In the Meditations, [Marcus] provides us with a technique for discovering the true value of things: If we analyze something into the elements that compose it, we will see the thing for what it really is and thereby value it appropriately. Fine wine, thus analyzed, turns out to be nothing more than fermented grape juice, and the purple robes that Romans valued so highly turn out to be nothing more than the wool of a sheep stained with gore from a shellfish. – William Irving
The next morning I had to be extra quiet when grabbing my coffee from the coffee maker and then inconveniently do my writing from my bed. Ugh. This is not the proper forum for doing great writing!
But then I thought to myself, what am I actually complaining about? I live in a nice (though overly expensive and small) apartment. I’m writing on my Macbook Air from my comfy bed and I’m drinking delicious French Roast coffee from Trader Joe’s.
I could be living at home, or worse, homeless. I could have no computer, or God forbid, a PC! I could have grown up without an education and been illiterate; unable to express any thoughts in writing.
So, after thinking about all the ways in which my life could be worse, I stopped feeling bad about having to change my routine for a few days.
We would be much better off, Marcus says, to spend this time thinking of all the things we have and reflecting on how much we would miss them if they were not ours. Along these lines, we should think about how we would feel if we lost our material possessions, including our house, car, clothing, pets, and bank balance; how we would feel if we lost our abilities, including our ability to speak, hear, walk, breathe, and swallow; and how we would feel if we lost our freedom. – William Irvine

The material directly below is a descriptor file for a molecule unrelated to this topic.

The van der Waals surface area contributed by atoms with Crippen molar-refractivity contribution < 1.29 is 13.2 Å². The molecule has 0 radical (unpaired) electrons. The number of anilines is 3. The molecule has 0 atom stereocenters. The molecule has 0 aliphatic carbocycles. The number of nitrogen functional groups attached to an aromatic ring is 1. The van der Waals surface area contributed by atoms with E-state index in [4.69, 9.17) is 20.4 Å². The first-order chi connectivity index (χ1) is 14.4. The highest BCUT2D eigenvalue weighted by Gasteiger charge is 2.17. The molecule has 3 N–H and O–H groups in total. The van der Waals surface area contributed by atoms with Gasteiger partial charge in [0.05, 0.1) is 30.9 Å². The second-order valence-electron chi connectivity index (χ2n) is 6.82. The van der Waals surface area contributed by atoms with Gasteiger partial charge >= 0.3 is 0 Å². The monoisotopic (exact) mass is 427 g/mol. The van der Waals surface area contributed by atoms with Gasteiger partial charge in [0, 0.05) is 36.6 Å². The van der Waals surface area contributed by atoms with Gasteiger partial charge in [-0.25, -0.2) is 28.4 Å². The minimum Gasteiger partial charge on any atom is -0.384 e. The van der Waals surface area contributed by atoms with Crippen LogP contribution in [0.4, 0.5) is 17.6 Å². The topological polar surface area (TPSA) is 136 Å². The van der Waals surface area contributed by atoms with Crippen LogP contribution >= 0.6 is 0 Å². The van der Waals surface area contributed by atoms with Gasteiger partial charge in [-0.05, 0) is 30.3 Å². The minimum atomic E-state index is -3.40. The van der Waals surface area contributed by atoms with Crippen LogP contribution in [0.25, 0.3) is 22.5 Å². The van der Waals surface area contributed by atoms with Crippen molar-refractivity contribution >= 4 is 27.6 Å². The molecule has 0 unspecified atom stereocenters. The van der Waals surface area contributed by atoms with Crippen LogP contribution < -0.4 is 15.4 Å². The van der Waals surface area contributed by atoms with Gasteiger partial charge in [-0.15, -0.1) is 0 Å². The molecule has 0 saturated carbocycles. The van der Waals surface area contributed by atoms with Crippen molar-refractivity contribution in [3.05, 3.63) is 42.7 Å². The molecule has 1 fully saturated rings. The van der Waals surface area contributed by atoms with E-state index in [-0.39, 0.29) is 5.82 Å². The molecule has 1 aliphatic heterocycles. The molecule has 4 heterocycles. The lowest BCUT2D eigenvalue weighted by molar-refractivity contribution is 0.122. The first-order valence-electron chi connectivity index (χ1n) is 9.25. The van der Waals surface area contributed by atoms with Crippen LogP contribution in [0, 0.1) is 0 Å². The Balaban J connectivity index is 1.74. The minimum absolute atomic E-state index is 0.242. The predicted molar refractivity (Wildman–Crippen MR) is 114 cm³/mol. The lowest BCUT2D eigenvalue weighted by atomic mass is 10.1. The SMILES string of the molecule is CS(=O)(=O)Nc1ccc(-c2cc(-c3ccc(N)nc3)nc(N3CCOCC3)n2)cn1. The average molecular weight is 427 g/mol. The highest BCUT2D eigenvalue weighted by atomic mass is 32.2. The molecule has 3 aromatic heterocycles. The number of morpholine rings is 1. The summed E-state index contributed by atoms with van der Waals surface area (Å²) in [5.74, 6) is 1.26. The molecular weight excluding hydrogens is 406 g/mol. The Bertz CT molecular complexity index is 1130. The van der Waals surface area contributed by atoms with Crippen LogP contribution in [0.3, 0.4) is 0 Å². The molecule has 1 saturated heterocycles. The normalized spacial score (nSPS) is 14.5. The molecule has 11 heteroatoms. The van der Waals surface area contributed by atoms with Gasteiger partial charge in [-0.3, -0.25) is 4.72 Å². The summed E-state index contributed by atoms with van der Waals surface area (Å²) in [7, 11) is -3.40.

Contemplate your own faults
The following evening, our houseguest was talking about an apartment she looked at which was apparently very nice, but the way the closet was built turned her off and for that reason, she would not be living there.
How prissy of her! I lived in a friggin’ hostel last summer when I moved to DC. I had to deal with snoring middle-aged men and excruciating heat! I would have loved to have a closet, let alone a room to myself!
But who am I to judge? I have many flaws of my own. I spend hours per day wasting time by browsing the Internet and watching TV. I don’t talk to my mom enough and when I do, I’m often too eager to get off the phone. I am quick to dismiss people who I consider naïve or dumb. I am selfish and self-centered, and spend too much time thinking about myself.
When thinking about all the ways I am a terrible person, our houseguest’s decision to decline a place to live based on the closet situation doesn’t seem so bad.
More generally, when we find ourselves irritated by someone’s shortcomings, we should pause to reflect on our own shortcomings. Doing this will help us become more empathetic to this individual’s faults and therefore become more tolerant of him. When dealing with an annoying person, it also helps to keep in mind that our annoyance at what he does will almost invariably be more detrimental to us than whatever it is he is doing. In other words, by letting ourselves become annoyed, we only make things worse. – William Irvine
Death as a sweet, sweet release
If you find yourself with the houseguest from hell, consider that life is short and you will be dead soon and you will longer have to deal with irritating people.
Suppose that even though we follow the above advice, someone succeeds in annoying us. In such cases, Marcus says, we should remind ourselves that “this mortal life endures but a moment,” meaning that we soon will be dead. Putting annoying incidents into their cosmic context, he thinks, will make their triviality apparent and will therefore alleviate our annoyance. – William Irvine
The next time someone takes a little too long putting away her strawberries, remember the above advice.